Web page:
Sue Vaughan, secretary, Sierra Club San Francisco Group

Sierra Club files brief in Parkmerced lawsuit

The Sierra Club and the California Preservation Foundation have jointly filed an appellate brief as amici curiae in support of a lawsuit challenging San Francisco’s approval of the proposed Parkmerced project.

The proposed project would require tearing down over 1,500 rent-controlled residential units in historic Parkmerced, at the southwest corner of San Francisco next to Lake Merced and the San Francisco State University campus. Parkmerced, built during and just after World War II by the Metropolitan Life Insurance Company with the assistance of the federal government, was the first large-scale residential community on the West Coast made up of affordable rental units. The proposed project would also destroy the existing landscaping designed by famed San Francisco designer Thomas Church. The proposed project was to include improvements to the Muni J-Church line, but those improvements remain unfunded. While the proposed project is touted as reducing greenhouse-gas emissions, that wouldn’t happen until roughly 2035 or later. In the short term, the demolition and construction would actually increase CO2 production.

The submitted amicus brief touches on two subjects.

  • Is the city’s interpretation of Proposition M, a General Plan initiative passed by city voters in 1985, entitled to “great deference” by the court?
  • Would destruction of 1,500 housing units in a historic complex violate Prop M’s policies for conserving and protecting existing housing and neighborhood character, and preserving landmarks and historic buildings?

The Club is uniquely suited to submit this amicus brief because it signed on to a ballot argument in support of Proposition M in 1985. By contrast, San Francisco’s then-mayor and much of the city’s political establishment opposed Proposition M. Why should the court give “great deference” to the city’s interpretation of a measure it neither wrote nor supported? This would be like letting England decide the interpretation of the Declaration of Independence.

Assuming that the Club’s brief is accepted by the court, the city and the developer will get to file  responses. Then the case will be ready for oral argument, probably in the next few months.

The brief was written by the prominent environmental law firm of Chatten-Brown & Carsten. The case, now on appeal in Division Two of the First District Court of Appeal, was filed by San Francisco Tomorrow and the Parkmerced Action Coalition. The Sierra Club’s San Francisco Group voted to oppose the project and support the litigation.

Stu Flashman, attorney representing the appellants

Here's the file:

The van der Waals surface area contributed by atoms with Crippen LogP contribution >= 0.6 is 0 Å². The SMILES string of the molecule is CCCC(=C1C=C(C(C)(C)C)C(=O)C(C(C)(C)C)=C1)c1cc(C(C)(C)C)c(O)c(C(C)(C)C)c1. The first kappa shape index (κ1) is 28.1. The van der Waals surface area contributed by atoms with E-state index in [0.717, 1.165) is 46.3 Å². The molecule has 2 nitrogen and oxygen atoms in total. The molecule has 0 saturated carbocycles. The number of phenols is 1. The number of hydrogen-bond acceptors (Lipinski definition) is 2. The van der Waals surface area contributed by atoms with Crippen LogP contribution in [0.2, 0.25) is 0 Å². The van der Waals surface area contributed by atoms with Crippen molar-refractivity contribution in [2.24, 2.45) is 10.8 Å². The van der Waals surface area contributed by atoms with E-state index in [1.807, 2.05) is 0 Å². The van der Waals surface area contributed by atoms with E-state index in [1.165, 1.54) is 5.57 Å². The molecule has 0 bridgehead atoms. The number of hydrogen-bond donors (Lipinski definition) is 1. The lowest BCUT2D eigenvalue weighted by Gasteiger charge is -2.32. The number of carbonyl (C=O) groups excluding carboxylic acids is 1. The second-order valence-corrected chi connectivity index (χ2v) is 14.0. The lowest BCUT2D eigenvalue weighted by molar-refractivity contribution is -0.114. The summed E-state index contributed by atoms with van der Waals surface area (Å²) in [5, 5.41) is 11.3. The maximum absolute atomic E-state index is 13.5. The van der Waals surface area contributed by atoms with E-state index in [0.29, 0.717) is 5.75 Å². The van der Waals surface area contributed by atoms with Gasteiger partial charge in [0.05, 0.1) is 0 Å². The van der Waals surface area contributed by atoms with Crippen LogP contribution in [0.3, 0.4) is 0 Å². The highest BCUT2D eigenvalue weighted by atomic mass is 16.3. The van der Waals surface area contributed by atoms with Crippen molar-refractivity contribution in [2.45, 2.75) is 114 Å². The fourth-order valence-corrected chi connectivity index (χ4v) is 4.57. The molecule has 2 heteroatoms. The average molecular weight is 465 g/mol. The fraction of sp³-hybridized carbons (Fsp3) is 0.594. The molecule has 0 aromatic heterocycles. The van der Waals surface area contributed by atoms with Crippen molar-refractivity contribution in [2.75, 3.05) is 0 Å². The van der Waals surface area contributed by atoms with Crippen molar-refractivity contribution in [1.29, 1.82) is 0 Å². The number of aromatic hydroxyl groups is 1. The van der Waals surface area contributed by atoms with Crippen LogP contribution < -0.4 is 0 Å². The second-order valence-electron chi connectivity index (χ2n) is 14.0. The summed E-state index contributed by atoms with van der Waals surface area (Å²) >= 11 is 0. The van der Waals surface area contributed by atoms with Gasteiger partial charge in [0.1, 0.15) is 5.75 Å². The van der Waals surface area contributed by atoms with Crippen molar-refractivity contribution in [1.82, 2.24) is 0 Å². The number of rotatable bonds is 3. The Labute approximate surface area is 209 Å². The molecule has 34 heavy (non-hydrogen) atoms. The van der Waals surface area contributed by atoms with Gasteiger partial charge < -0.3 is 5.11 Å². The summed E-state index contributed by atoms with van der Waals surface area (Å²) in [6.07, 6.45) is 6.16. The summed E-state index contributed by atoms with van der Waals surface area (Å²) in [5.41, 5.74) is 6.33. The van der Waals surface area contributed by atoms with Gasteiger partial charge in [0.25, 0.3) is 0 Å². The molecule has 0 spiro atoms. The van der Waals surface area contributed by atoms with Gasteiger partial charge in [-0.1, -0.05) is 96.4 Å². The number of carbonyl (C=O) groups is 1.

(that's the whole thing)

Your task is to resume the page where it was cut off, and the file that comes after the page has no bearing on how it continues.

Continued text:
Putting clean-up, transit first in South Richmond

Channel at Hoffmann Marsh. Richmond is planning for development of the south Richmond shoreline, but is the toxic contamination going to be cleaned up adequately? Photos by G. Donald Bain, 360panos.com. Channel at Hoffmann Marsh. Richmond is planning for development of the south Richmond shoreline, but is the toxic contamination going to be cleaned up adequately? Photos by G. Donald Bain, 360panos.com.

Channel at Hoffmann Marsh. Richmond is planning for development of the south Richmond shoreline, but is the toxic contamination going to be cleaned up adequately? Photos by G. Donald Bain, 360panos.com.

Richmond is planning for development of the south Richmond shoreline, on the former Zeneca site and on northern Hoffman Marsh including the Liquid Gold site and the firing range.

A key issue is the level of clean-up for these contaminated lands. Years ago the Sierra Club worked with the community to get the state Department of Toxic Substances Control put in charge of the Zeneca clean-up, because we believed it would call for stringent standards. Instead, DTSC is waiting to specify standards for particular areas until the city designates uses for them.

The south Richmond community has lived too long with this toxic hazard. DTSC needs to require clean-up to top-level residential standards, so that we can have a safe area for people and for wildlife, and to ensure that toxics will not leach into the Bay. There should be a wide buffer between the Bay and any development, to protect wildlife and habitat. The remaining areas of the Hoffman Marsh should be cleaned up to the same standard, restored, and transferred into the McLaughlin Eastshore State Park.

For any development, the city must also figure out how to limit the use of the automobile and promote transit. Some want massive commercial, retail, and residential development in this area which today has only minimal transit. Any development here must be transit-based. The same concern applies to the Lawrence National Lab/UC second campus (see accompanying article).

Norman La Force, chair, Sierra Club West Contra Costa County Group

 

WhatYouCanDo

Contact Jess Dervin-Ackerman, Conservation Organizer for the SF Bay Chapter to find out how you can get involved in this important issue:  jess.dervin-ackerman@sierraclub.org 510-848-0800

Most SF environmental protections not to be gutted, after all

240x320_sf-city-hall(This is an updated version of an article published here on June 27.)

At this point it looks like the San Francisco Board of Supervisors is not going to seriously weaken the city’s environmental protections under the California Environmental Quality Act (CEQA), but negotiations continue over important details about empowering community members to challenge faulty environmental determinations and environmentally unsound projects. The final bill may come to the Supervisors in the next few weeks.

In October, Supervisor Scott Wiener introduced a bill that would have seriously interfered with the public’s ability to comment on–and appeal–environmental decisions in the city (see April Yodeler, front page), but it appears now that we are going to get almost all of the basic protections we demanded, and almost all of the bad provisions of Wiener’s original have been stripped out. There is, however, one particularly important exception: for a project deemed categorically exempt from CEQA–that is, not requiring a full Environmental Impact Report (EIRs) or negative declaration with mitigations–the time limit for any appeal will be just 30 days, and it will be triggered by the “first approval” (such as the issuance of a building permit) that the project receives, rather than the final approval.